Normally, after the holiday season the transportation industry prays for an "inventory restocking" cycle. However given the dismal sales, and the fact inventories were already elevated (as measured by the inventory to sales ratio), my estimation is the restocking cycle will not even be noticeable.   Transportation rates will remain somewhat depressed and my predictions of the transportation industry continue to hold:  
  1. Rates are somewhat elevated (relative to the true capacity and demand picture) and the buyer who holds their ground should be able to negotiate good contracted rates.
  2. The buyer needs not "fear" the capacity issue (which has been discussed since about 1980) until deep into 2013 at the earliest. 
  3. Great rates favor those who do their homework, understand these macro trends, and are prepared to discuss them at "the table".
Going into last year, FTR predicted a potential for a 10% increase in rates which was very far off the mark.  I saw some "panic buying" (i.e, shippers accepting large increases using this prediction as justification). Going into this year we continue to hear "this is the year of the capacity crunch" and while shipping conditions are "benign", "shippers can expect to see increases in 2013" (again, have heard that since 1980).  However, the macro economic data, along with the data around the digitization and miniaturization of products, leads me to believe demand is being pulled faster than capacity and shipping conditions will favor the shipper for the vast majority of 2013.

Update 12/26/2012 10:15AM: More reports of slow holiday sales: "This Was Definitely Not A Merry Christmas for Retail" - Business Insider

Wednesday, December 19, 2012

And A Third Set of Predictions....

I bring you yet another set of predictions concerning supply chain for 2013.  Adrian has a fantastic track record for seeing into the future so I would pay attention to this.  I will not give the excruciating details as you really should go over to the posting "Supply Chain and Logistics Predictions for 2013" at Logistics Viewpoints.  Here is the summary:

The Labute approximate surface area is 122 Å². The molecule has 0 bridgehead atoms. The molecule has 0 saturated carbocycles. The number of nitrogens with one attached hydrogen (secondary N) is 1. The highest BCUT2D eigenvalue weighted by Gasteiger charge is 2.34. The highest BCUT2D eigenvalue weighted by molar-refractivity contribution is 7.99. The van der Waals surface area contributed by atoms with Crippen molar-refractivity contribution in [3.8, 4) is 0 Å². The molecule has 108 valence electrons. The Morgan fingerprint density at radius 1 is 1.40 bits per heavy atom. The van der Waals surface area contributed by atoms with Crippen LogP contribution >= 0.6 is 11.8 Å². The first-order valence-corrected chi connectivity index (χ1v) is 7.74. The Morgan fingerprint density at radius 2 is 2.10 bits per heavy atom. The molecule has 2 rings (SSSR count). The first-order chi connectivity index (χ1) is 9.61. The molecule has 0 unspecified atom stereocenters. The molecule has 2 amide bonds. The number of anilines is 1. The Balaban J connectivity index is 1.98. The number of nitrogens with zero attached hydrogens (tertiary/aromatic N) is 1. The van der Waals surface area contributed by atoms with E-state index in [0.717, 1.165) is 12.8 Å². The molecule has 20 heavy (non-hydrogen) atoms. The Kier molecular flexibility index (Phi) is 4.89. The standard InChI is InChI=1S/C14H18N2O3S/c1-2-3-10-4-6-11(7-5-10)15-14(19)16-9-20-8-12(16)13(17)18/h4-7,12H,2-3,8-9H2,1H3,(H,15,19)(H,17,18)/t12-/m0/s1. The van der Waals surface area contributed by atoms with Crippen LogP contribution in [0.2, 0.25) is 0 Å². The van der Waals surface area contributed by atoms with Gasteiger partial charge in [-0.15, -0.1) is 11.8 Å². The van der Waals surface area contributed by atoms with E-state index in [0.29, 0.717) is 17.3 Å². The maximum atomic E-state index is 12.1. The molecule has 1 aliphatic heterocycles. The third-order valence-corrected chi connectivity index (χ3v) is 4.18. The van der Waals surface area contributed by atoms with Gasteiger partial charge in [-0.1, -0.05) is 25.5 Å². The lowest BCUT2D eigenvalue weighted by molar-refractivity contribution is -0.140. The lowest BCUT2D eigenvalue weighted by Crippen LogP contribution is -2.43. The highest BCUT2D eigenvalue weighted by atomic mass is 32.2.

1. Big Data, Social Media, Cloud Computing, and Mobile Technologies will continue to dominate the headlines
  2. User Interfaces for Supply Chain Apps Will Get a Social Makeover.
  3. “Siri” Comes to Enterprise Apps.
  4. The Robots Keep Coming.
  5. Continued Focus by Retailers and Service Providers on Innovating the Final Mile.
  6. Further Blurring of the Lines Between 3PLs, Tech Providers, and Consultants
  7.  Increased Adoption of Alternative Fuel Vehicles.
  8. More Programs and Partnerships to Address the Talent Shortage Problem
The themes continue to remain similar except Adrian clearly has a social bent to his ideas which I highlighted in an earlier post.  I can't imagine any of these predictions being too far off the mark. 

Yet, Even More Supply Chain Predictions

It is that time of year again when the supply chain (and other) predictions come out.  The really smart people keep them broad enough so, like a fortune teller, they cannot possibly be wrong which is why I do not necessarily believe in this type of crystal ball.  However, as I said in my previous post on the IDC predictions, it is good to get all this into one area so as you build your 3-5 year strategies, you can incorporate these broad directional ideas.

Today, we get a guest column on Forbes.com from Mark Woodward who is the CEO of E2Open, entitled: 5 Supply Chain Predictions for 2013, The Year of The Network. Given he is a CEO of supply chain technology firm, you can expect his predictions to be both centered around technology and offering up technology as solutions to problems.  Nevertheless, this is a very good list and I reprint it here with some of my thoughts:

  1. Fast Data Will Become The New Big Data -   I know I promised not to use the term "Big Data" anymore as it has become the most overused term in the fastest amount of time of any business buzzword I know.  However this is an interesting twist which is big and fast are critical elements of a successful data management plan.  The speed with which you share and collaborate using accurate data is at least as important (and maybe more) as just the shear volume of data.
  2. The "Social Supply Chain" Will Transform How We Work - Don't confuse your view of "social media" (i.e., your experience with your kids on Facebook) with the social supply chain.  The social supply chain, as written about extensively by Adrian Gonzales (Quickly becoming "the" expert on this topic and wrote this great blog post about why companies were not using social media in their supply chain) is about open collaboration, problem solving and open source dialogue about issues relating to supply chains.  As stated in this article, demand sensing is really part of the idea of the social supply chain.